Often goes the scene on the couples therapy couch:
He should just suck it up and attend my mother’s birthday dinner since it means so much to me…
SHE should stop spending so much money on shoes since it means so much to ME…
He thinks we should get a dog and won’t accept that I don’t think it’s the right time…
She thinks we should put our kids in private school and won’t accept that it’s just not in the budget…
He thinks casually chatting with his ex on Facebook is innocent, and I find it completely wrong and disrespectful!
She literally tells me how I should hold my fork, which I find completely wrong and emasculating…
He blablabla; She blablabla.
In this post, I address my favorite simple-but-complicated couples scenario: navigating plain old disagreement.
Unless you have undergone some new top-secret experimental brain-melding procedure with your partner, managing disagreement is not a foreign concept. When you come to an impasse where neither partner is budging on his/her stance, here are a couple points to consider:
1) Are you really fighting about the toilet paper roll, or is there something deaper? Always ask yourself if there is an unmet need or fear that is underlying the disagreement, and speak to that broad issue instead of getting caught up in arguing about an inconsequential surface problem. If you say, “I feel alone and abandoned when I attend family outings without you. It reminds me of how I felt when I was left to fend for myself growing up,” you are setting the stage for empathy and constructive resolution as opposed to defensiveness and a whole lot of irrelevant bickering.
2) TRY to focus on what you want instead of accusations and criticisms. (Direct requests are your friend.) And try to keep the “what you want” part reasonable given how your partner feels. “It would make me feel more supported and like we’re working as a team of you stayed for a half hour of the party.” will get you farther than “you are a horrible partner.”
3) Compromise is a farce. There often exists no scenario where both people get what they want. Sometimes [read: OFTEN in couples therapy) one person’s deaper issue “clashes” with the other person’s deaper issue. (Sure, Mary feels abandoned when Mark doesn’t accompany her to Easter Church service, but Mark feels that his traumatic association with church is not being considered by Mary.) Sometimes the underlying issue (feeling not considered, feeling disrespected, feeling afraid) can not be soothed for both people in one scenario. Sometimes, the goal becomes radically accepting that fact and tolerating/supporting each other through the ensuing distress.
4) You win some, you lose some. The cold hard reality is that people in healthy give-and-take relationships do not always get what they want. If someone has the need to be “right” or the anxious/rigid need to control all of his or her life scenarios, individual therapy is usually suggested. People with control/”rightness” on the table benefit by bringing the skills of radical acceptance and distress tolerance to their relationships.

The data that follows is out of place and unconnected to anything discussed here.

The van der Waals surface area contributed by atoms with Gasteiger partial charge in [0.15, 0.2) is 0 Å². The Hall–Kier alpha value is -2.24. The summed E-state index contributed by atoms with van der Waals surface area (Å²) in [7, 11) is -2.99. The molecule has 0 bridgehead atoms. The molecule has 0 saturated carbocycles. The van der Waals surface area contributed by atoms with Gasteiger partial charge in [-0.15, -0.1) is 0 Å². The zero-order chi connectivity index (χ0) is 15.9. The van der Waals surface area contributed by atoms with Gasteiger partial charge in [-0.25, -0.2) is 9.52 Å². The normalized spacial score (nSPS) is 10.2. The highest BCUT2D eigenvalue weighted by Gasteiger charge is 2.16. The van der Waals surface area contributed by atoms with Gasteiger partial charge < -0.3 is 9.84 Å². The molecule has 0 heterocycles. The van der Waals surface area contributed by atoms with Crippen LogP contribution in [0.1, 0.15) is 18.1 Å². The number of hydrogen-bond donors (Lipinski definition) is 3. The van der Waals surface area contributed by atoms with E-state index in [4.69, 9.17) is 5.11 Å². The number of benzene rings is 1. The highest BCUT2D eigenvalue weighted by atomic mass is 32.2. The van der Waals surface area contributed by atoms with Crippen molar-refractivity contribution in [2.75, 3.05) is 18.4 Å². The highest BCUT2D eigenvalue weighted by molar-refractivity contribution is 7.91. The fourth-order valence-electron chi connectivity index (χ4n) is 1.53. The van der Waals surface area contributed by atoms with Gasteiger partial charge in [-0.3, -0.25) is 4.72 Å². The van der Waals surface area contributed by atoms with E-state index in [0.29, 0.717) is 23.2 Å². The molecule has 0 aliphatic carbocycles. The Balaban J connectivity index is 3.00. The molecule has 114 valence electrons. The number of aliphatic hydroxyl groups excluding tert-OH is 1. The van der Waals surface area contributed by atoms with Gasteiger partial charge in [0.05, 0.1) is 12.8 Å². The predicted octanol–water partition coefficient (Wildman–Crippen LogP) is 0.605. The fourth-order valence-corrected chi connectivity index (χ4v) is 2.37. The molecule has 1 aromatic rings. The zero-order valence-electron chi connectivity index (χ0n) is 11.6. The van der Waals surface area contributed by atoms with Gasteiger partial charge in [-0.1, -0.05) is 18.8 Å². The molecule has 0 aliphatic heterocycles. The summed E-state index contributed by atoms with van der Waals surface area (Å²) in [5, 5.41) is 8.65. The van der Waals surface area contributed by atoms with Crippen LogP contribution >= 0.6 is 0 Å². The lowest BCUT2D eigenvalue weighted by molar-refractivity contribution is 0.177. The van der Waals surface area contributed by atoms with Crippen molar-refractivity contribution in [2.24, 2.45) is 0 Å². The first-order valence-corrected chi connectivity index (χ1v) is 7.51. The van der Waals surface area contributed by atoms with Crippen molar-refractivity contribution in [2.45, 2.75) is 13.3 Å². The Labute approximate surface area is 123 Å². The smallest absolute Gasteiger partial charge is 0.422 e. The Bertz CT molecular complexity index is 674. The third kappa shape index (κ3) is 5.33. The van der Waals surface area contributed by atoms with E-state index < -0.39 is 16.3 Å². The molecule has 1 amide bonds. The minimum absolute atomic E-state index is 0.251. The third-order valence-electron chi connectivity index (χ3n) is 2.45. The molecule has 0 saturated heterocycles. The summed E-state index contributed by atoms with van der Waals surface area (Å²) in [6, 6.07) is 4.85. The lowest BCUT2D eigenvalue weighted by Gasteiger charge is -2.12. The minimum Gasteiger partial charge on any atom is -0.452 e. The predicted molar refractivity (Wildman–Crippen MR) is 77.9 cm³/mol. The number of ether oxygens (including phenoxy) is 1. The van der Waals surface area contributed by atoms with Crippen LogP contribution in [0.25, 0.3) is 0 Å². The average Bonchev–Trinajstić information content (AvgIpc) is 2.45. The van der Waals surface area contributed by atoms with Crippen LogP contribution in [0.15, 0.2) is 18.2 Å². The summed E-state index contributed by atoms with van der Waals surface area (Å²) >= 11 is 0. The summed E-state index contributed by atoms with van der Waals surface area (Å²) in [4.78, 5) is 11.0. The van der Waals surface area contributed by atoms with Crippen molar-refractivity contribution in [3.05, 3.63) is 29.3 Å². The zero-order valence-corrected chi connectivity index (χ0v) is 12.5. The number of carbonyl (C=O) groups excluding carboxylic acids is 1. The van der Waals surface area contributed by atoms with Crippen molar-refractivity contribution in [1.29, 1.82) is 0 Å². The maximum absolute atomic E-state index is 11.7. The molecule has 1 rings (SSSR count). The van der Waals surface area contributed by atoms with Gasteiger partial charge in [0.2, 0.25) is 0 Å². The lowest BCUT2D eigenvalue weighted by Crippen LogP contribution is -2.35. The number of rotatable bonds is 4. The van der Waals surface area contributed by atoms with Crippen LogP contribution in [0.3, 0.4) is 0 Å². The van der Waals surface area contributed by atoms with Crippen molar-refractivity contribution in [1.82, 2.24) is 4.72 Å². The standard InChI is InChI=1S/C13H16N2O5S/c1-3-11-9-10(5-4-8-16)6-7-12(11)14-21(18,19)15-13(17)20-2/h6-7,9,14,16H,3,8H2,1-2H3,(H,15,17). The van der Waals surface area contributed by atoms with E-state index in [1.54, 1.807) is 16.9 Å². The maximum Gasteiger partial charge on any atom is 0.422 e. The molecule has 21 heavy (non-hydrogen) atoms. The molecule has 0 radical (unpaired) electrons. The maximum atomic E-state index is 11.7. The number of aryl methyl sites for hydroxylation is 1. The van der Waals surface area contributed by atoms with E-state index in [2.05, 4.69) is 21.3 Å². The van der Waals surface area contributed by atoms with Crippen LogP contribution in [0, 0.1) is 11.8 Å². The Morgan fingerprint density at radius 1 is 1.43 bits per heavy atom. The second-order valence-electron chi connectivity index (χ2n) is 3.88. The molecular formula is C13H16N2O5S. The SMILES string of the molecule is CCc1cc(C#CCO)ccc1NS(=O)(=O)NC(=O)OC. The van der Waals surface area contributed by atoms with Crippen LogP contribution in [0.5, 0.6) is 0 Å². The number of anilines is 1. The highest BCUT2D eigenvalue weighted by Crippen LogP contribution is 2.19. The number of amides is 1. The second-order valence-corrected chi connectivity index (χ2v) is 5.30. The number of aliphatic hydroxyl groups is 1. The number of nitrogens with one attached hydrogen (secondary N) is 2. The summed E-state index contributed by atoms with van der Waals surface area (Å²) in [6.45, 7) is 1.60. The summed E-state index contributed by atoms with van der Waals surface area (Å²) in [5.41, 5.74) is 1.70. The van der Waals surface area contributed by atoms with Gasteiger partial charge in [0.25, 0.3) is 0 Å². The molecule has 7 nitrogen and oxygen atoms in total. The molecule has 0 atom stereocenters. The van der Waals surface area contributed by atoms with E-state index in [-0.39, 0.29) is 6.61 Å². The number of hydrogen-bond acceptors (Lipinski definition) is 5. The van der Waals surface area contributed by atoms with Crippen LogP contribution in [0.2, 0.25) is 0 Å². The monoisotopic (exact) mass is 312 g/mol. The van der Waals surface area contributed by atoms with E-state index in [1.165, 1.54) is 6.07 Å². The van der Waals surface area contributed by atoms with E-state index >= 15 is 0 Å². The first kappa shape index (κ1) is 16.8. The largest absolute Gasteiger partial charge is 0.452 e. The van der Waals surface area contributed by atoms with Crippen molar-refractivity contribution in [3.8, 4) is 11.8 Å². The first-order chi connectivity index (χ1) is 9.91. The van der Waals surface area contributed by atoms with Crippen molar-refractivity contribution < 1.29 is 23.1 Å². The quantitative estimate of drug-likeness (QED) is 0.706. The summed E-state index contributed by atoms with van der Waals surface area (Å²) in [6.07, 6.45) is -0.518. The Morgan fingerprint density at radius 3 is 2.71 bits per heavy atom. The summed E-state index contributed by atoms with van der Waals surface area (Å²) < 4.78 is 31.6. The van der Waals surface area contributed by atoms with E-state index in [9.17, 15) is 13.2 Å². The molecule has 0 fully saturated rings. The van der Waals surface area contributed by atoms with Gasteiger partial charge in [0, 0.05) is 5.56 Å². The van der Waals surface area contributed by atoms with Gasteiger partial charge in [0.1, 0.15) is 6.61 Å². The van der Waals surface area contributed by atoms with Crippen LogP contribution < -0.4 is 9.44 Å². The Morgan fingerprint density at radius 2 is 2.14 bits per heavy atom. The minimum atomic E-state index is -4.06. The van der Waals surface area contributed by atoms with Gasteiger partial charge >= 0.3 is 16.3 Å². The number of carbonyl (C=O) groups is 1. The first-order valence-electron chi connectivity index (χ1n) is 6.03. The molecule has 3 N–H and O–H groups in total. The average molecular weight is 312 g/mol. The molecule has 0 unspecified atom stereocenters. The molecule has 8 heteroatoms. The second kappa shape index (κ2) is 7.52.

Similarly, individual therapy is often indicated for the overly-passive, codependent, pathological people-pleaser type who truly never advocates for what he/she wants until he/she periodically explodes with pent-up fury. This person would benefit from learning assertiveness and distress tolerance when incurring the disappointment of others.
5)Some people have less of a capacity for empathy. This (Often due to an inability to tolerate distress and anxiety) is the root of 90% of the impasses that I see. Hopefully you excel at putting yourself truly in your partner’s shoes and you have also found a partner who excels in understanding and giving a damn about your very valid feelings, but if not, empathy is something that is literally practiced in couples therapy. (Sometimes after identifying empathy “blocks” such as automatic thoughts or resentment discussed here and here.”)
6) Remember that disagreement is healthy and produces personal growth. It’s true. Chances are, you married/long-term-coupled with someone with the same underlying “pain” and opposite way of coping with that pain. (For example, you both fear rejection but one shuts down and one picks a fight.) Leaning in toward the other person’s opposite reality and coping mechanisms, in theory, equips each person with a more exhaustive repertoire of emotional and behavioral management.
Just something to think about, says the therapist whose husband gets 55% of the car-purchasing vote while she retains 99% of the home-decorating vote with a few weird rules like consult-the-other-person-if-you-spend-over-$100 and also vote-must-be unanimous-if-bringing-a-living-thing-into-the-family. Because navigating disagreement.